Every U.S. state has a nickname, whether or not the state legislature has made it official. Many need no explanation at all, with names inspired by a state’s abundant wildlife or most abundant exports. Louisiana’s Pelican State moniker, for example, refers to the big birds that catch fish along the state’s meandering coastline, while Georgia is called the Peach State for its famous bounty of sweet summer fruit. As for Massachusetts and Rhode Island, no one wonders why they’re referred to as the Bay State and the Ocean State, respectively. Other state nicknames are a little more curious, however. Here are some explanations and inspirations behind some of our country’s more unusual state nicknames.
Colorado joined the union as a state in 1876 — exactly 100 years after the signing of the Declaration of Independence. Thus, Colorado became known as the Centennial State. Unofficially, the state is often referred to as “Colorful Colorado” for its unspoiled mountain backdrops and colorful vistas. In fact, the state’s department of transportation famously erects "Welcome to Colorful Colorado" signs along many of the state’s highways.
Iowa’s nickname is in honor of a Native American leader and warrior of the Sauk tribe. A veteran of the War of 1812 and the Black Hawk War, Chief Black Hawk’s personal memoir was the first Native American autobiography published in America. He died in 1838 in Davis County, Iowa, where a local newspaper publisher renamed his paper The Hawk-Eye and Iowa Patriot in his honor. The Hawkeye State nickname was made official in 1838, before Iowa even became a state.
In 1959, Connecticut’s general assembly declared a state nickname — the Constitution State. The reason behind the moniker: a series of government documents adopted by the Connecticut Colony council entitled the Fundamental Orders of 1638-39 that were actually the first written rules of government used in the United States. The orders may very well be the first written constitution in American history, and it’s certainly safe to say they laid the groundwork for the United States Constitution. So, even though the nickname only became official in the 1950s, Connecticut earned it!
Ohio’s Buckeye State nickname stems from the buckeye trees that proliferate within the state’s natural spaces, specifically broad grasslands and low hills. These trees famously bear nuts that Native Americans and early settlers likened to the eyes of male deer — or bucks. The buckeye is even the official state tree, designated by Ohio legislature in 1953.
That said, the moniker is more than this native tree — Ohioans have been referring to themselves as Buckeyes at least since the presidential election of 1840, when Ohio resident William Henry Harrison ascended to the Oval Office. The politician’s supporters used buckeye wood to fashion carved campaign souvenirs in support of Harrison (who only served 31 days in office before succumbing to pneumonia.
Per the Indiana State Library, the Hoosier State nickname comes from a poem called “The Hoosier’s Nest.” Published in The Indianapolis Journal in 1833, the poem inspired Indianians to adopt the nickname — possibly starting at a Jackson Day dinner in Indianapolis that same year and becoming widely used to describe state residents by the 1930s. Why Hoosier? The state’s historical bureau points to one Samuel Hoosier as the source. A contractor, Hoosier preferred Indiana laborers for his various projects. Of course, the moniker grew even more popular after a movie of the same name was released in 1986. Set in the 1950s, the Oscar-nominated film tells the story of a high school basketball team participating in an Indiana state championship.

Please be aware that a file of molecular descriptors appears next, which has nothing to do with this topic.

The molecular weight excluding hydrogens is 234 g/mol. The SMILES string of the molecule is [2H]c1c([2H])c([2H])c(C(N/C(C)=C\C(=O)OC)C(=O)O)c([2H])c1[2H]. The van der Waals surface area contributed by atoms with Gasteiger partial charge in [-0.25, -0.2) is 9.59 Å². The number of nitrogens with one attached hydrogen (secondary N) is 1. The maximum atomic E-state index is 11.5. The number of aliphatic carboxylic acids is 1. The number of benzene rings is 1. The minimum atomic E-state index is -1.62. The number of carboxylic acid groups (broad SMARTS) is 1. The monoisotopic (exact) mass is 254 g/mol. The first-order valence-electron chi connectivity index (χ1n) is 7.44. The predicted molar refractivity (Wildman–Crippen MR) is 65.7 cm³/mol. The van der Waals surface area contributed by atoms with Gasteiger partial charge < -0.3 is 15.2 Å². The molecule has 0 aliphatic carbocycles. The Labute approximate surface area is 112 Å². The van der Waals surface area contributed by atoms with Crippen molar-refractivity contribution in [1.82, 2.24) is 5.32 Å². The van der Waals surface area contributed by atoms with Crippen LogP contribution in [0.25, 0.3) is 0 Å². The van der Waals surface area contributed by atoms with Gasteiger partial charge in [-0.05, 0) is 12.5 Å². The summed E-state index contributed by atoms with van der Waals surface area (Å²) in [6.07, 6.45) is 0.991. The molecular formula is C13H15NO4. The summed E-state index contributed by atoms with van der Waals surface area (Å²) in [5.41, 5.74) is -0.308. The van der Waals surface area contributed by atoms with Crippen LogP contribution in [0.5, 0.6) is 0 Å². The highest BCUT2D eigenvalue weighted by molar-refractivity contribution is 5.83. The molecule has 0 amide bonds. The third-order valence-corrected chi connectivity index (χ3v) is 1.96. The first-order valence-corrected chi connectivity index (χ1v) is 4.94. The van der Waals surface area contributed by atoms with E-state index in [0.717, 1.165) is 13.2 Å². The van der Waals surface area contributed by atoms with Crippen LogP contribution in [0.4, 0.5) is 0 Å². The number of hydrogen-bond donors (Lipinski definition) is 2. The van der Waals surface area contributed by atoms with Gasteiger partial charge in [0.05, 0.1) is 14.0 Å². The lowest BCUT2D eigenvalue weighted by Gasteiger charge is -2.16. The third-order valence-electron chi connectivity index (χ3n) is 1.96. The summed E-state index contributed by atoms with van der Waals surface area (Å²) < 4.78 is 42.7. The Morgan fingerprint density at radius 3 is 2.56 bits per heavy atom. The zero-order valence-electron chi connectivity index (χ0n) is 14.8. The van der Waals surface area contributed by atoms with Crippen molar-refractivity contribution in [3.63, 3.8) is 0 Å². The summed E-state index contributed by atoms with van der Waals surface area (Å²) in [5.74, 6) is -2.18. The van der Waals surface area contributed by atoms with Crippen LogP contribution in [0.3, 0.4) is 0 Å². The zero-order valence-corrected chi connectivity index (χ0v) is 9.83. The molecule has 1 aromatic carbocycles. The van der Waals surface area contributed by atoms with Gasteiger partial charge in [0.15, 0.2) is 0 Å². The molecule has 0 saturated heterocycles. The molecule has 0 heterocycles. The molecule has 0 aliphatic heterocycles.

According to state government officials in Maryland, historians believe the Old Line State nickname came directly from General George Washington in tribute to the colony’s Line Regiment troops, who bravely served under him in the Revolutionary War. The Old Line term — which Marylanders adopted and still use widely — was common in Washington’s writings. But Maryland is sometimes referred to as the Free State as well. That unofficial moniker refers to the state’s abolition of slavery in its constitution back in 1864.
Missouri’s nickname dates back to 1899. In a speech at a Philadelphia naval banquet, Missouri Congressman Willard Duncan Vandiver famously stated, “Frothy eloquence neither convinces nor satisfies me. I am from Missouri. You have got to show me.” He was speaking of his personal conservative and sometimes skeptical stance — one he believed reflected the spirit of Missourians who (sometimes stubbornly) subscribe to common sense values. All that said, the nickname is widely used across Missouri today — but only unofficially.
Montana’s nickname — the Treasure State — refers to its rich mineral reserves, including its gold and silver mines. The state motto refers to these treasures as well: It’s “oro y plata,” Spanish for “gold and silver.” Such an abundance of riches has fed a thriving mining industry since the late 19th century (the nickname was coined in 1895). One of Montana’s unofficial nicknames is a bit less glamorous, however. First published in 1922, the “Stubbed-Toe State” moniker relates to many injuries an amateur hiker adventuring through Montana will likely face.
The Land of Enchantment nickname refers to New Mexico’s magical and often otherworldly beauty, which ranges from desert dunes and red rock formations to evergreen forests, and includes sites such as the White Sands National Monument, the Rio Grande Gorge, and the Capulin Volcano. The name only became official in 1999, and it derives from a Lilian Whiting book of the same name that espouses the unique beauty of America’s Southwest. Before 1999, New Mexico test-drove other nicknames including the Land of the Heart’s Desire, the Land Without Law, the Science State, and many others.